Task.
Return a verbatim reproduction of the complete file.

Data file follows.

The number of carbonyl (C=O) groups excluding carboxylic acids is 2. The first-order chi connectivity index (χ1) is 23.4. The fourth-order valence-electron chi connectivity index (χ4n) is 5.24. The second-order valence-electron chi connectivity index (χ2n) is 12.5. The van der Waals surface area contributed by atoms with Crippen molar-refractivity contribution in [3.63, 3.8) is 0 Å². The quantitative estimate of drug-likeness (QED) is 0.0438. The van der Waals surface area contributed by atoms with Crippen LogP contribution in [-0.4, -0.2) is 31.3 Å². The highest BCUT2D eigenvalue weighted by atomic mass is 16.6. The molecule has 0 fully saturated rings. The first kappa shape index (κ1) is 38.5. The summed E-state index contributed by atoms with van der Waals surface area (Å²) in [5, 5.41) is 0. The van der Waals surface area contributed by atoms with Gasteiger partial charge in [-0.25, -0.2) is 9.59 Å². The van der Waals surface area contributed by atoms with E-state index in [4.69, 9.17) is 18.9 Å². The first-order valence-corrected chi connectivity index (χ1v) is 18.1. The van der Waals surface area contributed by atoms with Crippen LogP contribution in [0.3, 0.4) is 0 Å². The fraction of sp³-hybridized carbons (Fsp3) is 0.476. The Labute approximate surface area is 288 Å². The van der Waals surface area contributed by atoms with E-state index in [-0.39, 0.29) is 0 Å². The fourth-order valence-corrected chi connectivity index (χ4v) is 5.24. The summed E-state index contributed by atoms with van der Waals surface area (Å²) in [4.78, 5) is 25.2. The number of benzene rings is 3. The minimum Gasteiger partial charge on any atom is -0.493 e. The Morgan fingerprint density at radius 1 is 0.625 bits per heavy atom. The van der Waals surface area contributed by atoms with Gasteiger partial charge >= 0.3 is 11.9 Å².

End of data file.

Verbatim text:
The number of carbonyl (C=O) groups excluding carboxylic acids is 2. The first-order chi connectivity index (χ1) is 23.4. The fourth-order valence-electron chi connectivity index (χ4n) is 5.24. The second-order valence-electron chi connectivity index (χ2n) is 12.5. The van der Waals surface area contributed by atoms with Crippen molar-refractivity contribution in [3.63, 3.8) is 0 Å². The quantitative estimate of drug-likeness (QED) is 0.0438. The van der Waals surface area contributed by atoms with Crippen LogP contribution in [-0.4, -0.2) is 31.3 Å². The highest BCUT2D eigenvalue weighted by atomic mass is 16.6. The molecule has 0 fully saturated rings. The first kappa shape index (κ1) is 38.5. The summed E-state index contributed by atoms with van der Waals surface area (Å²) in [5, 5.41) is 0. The van der Waals surface area contributed by atoms with Gasteiger partial charge in [-0.25, -0.2) is 9.59 Å². The van der Waals surface area contributed by atoms with E-state index in [4.69, 9.17) is 18.9 Å². The first-order valence-corrected chi connectivity index (χ1v) is 18.1. The van der Waals surface area contributed by atoms with Crippen LogP contribution in [0.3, 0.4) is 0 Å². The fraction of sp³-hybridized carbons (Fsp3) is 0.476. The Labute approximate surface area is 288 Å². The van der Waals surface area contributed by atoms with E-state index in [-0.39, 0.29) is 0 Å². The fourth-order valence-corrected chi connectivity index (χ4v) is 5.24. The summed E-state index contributed by atoms with van der Waals surface area (Å²) in [4.78, 5) is 25.2. The number of benzene rings is 3. The minimum Gasteiger partial charge on any atom is -0.493 e. The Morgan fingerprint density at radius 1 is 0.625 bits per heavy atom. The van der Waals surface area contributed by atoms with Gasteiger partial charge >= 0.3 is 11.9 Å².